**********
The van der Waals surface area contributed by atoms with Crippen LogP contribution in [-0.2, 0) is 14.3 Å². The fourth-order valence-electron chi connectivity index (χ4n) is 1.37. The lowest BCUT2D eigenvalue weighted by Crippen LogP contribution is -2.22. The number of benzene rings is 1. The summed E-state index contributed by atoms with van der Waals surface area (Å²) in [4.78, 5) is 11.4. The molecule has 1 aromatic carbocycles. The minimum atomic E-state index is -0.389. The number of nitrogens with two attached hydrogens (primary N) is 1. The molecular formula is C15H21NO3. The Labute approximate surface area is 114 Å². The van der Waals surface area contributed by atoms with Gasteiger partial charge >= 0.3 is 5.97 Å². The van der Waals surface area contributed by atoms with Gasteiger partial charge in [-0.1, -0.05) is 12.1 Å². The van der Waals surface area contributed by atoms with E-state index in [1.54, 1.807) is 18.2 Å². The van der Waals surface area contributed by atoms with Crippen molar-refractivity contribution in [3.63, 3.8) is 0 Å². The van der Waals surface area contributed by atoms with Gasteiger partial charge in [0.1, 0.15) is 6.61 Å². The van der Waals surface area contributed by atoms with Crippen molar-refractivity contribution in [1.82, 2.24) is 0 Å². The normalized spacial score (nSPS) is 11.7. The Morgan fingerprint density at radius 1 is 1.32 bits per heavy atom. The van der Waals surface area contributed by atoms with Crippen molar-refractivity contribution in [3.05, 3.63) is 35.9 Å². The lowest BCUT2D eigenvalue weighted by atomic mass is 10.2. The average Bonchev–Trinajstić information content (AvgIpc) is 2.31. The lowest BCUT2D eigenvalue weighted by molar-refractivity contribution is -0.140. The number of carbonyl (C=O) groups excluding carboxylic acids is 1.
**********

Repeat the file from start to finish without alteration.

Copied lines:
The van der Waals surface area contributed by atoms with Crippen LogP contribution in [-0.2, 0) is 14.3 Å². The fourth-order valence-electron chi connectivity index (χ4n) is 1.37. The lowest BCUT2D eigenvalue weighted by Crippen LogP contribution is -2.22. The number of benzene rings is 1. The summed E-state index contributed by atoms with van der Waals surface area (Å²) in [4.78, 5) is 11.4. The molecule has 1 aromatic carbocycles. The minimum atomic E-state index is -0.389. The number of nitrogens with two attached hydrogens (primary N) is 1. The molecular formula is C15H21NO3. The Labute approximate surface area is 114 Å². The van der Waals surface area contributed by atoms with Gasteiger partial charge >= 0.3 is 5.97 Å². The van der Waals surface area contributed by atoms with Gasteiger partial charge in [-0.1, -0.05) is 12.1 Å². The van der Waals surface area contributed by atoms with E-state index in [1.54, 1.807) is 18.2 Å². The van der Waals surface area contributed by atoms with Crippen molar-refractivity contribution in [3.63, 3.8) is 0 Å². The van der Waals surface area contributed by atoms with Gasteiger partial charge in [0.1, 0.15) is 6.61 Å². The van der Waals surface area contributed by atoms with Crippen molar-refractivity contribution in [1.82, 2.24) is 0 Å². The normalized spacial score (nSPS) is 11.7. The Morgan fingerprint density at radius 1 is 1.32 bits per heavy atom. The van der Waals surface area contributed by atoms with Crippen molar-refractivity contribution in [3.05, 3.63) is 35.9 Å². The lowest BCUT2D eigenvalue weighted by atomic mass is 10.2. The average Bonchev–Trinajstić information content (AvgIpc) is 2.31. The lowest BCUT2D eigenvalue weighted by molar-refractivity contribution is -0.140. The number of carbonyl (C=O) groups excluding carboxylic acids is 1.